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Court of Appeal, Fourth District, Division 1, California.

The PEOPLE, Plaintiff and Appellant, v. Lymond Earl WILLIAMS, Defendant and Respondent.

No. D022227.

Decided: November 17, 1995

Paul J. Pfingst, District Attorney, Gregory Thompson, Assistant District Attorney, Thomas F. McArdle, Paul M. Morley and D. Michael Ebert, Deputy District Attorneys, for Appellant. Ronda G. Norris, San Diego, under appointment by the Court of Appeal, for Respondent.

The People appeal a judgment convicting Lymond Earl Williams of petty theft with a prior (Pen.Code,1 §§ 484, 666) after the court struck a “two strikes” allegation pursuant to a plea bargain it made with Williams over their objection.   The People question the authority of the court to strike the allegation on its own motion, and in addition argue the sentence imposed is a void, illegal sentence bargain.   We agree with the People on each issue and remand the matter with directions to permit Williams to withdraw his guilty pleas if he chooses to do so and for further proceedings as may be required.


Williams, a recidivist felon, was arrested and prosecuted for stealing a $5.98 box of Tide laundry soap.   It was alleged his minor crime was a felony because of his prior convictions, and he was also charged with giving false information to a police officer (§ 148.9, subd. (a)), a misdemeanor.   It was alleged Williams was ineligible for probation (§ 1203, subd. (e)(4)), had served two prior prison terms (§ 667.5, subd. (b)) and had a prior serious felony “strike” (§ 667, subds. (d), (e)).

Before trial, the court personally engaged in sentence bargaining with Williams and his attorney, without participation by the People.   The court candidly referred to its discussions and the agreement reached as a “plea bargain.”   The bargain struck was that if Williams pled to all charges and admitted the allegations contained in the information, the court would strike the section 667 allegation at the time of sentencing.   The court cautioned Williams, however, that although it believed it had the authority to disregard the provisions of the three strikes legislation, a reviewing authority might determine it had no jurisdiction to do so, subjecting Williams to a greater sentence based upon the doubling of his base term as facially required by the three strikes legislation.   Williams acknowledged he understood this possibility.

Over the People's objection, the court specifically declared the provisions of three strikes law, section 667, subdivisions (d) and (e), unconstitutional as a violation of the separation of powers.   The court then denied probation based on Williams's lengthy criminal history, mostly nonviolent drug related offenses, and imposed the low 16 months base term plus 2 one-year consecutive sentences for the prior prison terms for a total sentence of 40 months.


 The People correctly argue the sentence imposed is void because it is an illegal sentence bargain.   Section 667, subdivision (g) prohibits using prior felony convictions in plea bargaining as defined in subdivision (b) of section 1192.7, a section which specifically includes any negotiations in which a guilty or no contest plea is obtained in exchange for a judicial promise relating to sentencing.   That is precisely what occurred here.   Williams's argument he pled to the face of the information and admitted all allegations does not affect the characterization of the agreement he had with the court.   Nor, for that matter, does the court's admonition the promise by which it induced Williams to plead guilty may in the future prove to be illusory.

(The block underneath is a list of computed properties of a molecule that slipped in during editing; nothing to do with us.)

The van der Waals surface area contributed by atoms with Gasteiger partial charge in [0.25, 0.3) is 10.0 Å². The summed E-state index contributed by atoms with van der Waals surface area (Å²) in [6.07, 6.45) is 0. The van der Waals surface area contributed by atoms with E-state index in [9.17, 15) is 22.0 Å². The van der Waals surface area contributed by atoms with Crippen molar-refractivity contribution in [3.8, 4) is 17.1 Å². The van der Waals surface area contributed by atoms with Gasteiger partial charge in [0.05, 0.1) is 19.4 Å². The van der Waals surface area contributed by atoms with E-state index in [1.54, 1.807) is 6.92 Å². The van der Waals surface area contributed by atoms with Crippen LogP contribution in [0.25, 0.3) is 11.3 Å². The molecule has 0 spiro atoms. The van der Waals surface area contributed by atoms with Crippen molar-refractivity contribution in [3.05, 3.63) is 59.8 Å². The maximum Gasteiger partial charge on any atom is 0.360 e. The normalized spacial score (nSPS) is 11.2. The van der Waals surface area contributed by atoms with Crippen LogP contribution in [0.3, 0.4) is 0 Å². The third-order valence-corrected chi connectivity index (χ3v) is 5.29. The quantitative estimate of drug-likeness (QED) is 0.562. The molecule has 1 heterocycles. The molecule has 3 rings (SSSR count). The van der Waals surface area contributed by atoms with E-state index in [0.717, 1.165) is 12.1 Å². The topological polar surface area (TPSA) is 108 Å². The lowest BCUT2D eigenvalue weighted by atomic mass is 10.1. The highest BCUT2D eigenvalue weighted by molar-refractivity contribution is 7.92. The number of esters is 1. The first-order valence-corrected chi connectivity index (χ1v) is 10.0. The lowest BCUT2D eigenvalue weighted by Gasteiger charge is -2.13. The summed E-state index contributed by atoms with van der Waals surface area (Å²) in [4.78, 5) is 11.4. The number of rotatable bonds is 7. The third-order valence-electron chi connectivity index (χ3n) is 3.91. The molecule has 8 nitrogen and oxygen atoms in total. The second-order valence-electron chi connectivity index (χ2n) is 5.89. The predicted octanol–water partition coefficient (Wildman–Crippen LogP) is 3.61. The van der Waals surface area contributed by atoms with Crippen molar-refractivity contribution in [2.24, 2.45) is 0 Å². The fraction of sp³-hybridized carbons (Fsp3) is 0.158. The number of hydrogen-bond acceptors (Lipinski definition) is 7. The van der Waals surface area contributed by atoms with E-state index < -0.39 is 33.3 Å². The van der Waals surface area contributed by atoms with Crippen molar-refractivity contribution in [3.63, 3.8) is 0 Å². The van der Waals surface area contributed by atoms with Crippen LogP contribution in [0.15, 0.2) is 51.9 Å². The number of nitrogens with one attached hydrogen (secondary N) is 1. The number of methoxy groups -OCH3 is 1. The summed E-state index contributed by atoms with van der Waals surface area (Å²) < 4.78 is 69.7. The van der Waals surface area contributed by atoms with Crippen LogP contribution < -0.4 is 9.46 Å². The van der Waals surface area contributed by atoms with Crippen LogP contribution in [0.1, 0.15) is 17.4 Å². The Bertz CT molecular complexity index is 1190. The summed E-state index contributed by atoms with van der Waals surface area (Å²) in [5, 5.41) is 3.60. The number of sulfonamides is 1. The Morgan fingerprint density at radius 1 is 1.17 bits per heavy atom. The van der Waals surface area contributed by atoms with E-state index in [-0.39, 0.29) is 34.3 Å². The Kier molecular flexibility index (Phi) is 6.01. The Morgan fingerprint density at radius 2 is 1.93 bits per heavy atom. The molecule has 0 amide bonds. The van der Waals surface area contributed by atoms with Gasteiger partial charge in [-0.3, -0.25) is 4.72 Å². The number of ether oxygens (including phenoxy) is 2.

The prohibition against plea and/or sentence bargaining applies equally to the People and the court.   There is no separation of powers issue or other constitutional impediment to such legislative prohibition.

Williams cites decisions which approve a court's power to state an indicated sentence at the time a defendant pleads guilty to the face of a charging document.  (People v. Superior Court (Ramos) (1991) 235 Cal.App.3d 1261, 1 Cal.Rptr.2d 333;  People v. Superior Court (Smith) (1978) 82 Cal.App.3d 909, 147 Cal.Rptr. 554.)   They are, of course, inapposite here where we consider an absolute promise by the court, and one which it characterizes as such.   Had the court changed its mind and refused to strike the alleged prior conviction at the time of sentencing, Williams unquestionably could have withdrawn his plea.   Because the bargain offered by the court and accepted by Williams is prohibited by section 667, subdivision (g), it is unenforceable and the sentence imposed pursuant to it must be reversed.  (See People v. Anderson (1982) 129 Cal.App.3d 491, 181 Cal.Rptr. 68, cited in People v. Woodard (1982) 131 Cal.App.3d 107, 182 Cal.Rptr. 254.)

The judgment is reversed and the matter remanded to the superior court with directions to permit Williams to withdraw his plea of guilty should he choose to do so within 30 days following finality of our decision, and for such further proceedings as may be required.2


FN1. All subsequent statutory references are to the Penal Code..  FN1. All subsequent statutory references are to the Penal Code.

2.   The People acknowledge the court can lawfully impose a shorter sentence on remand if it exercises its discretion by not imposing prior prison terms pursuant to section 667.5, subdivision (b).

WORK, Associate Justice.

KREMER, P.J., and NARES, J., concur.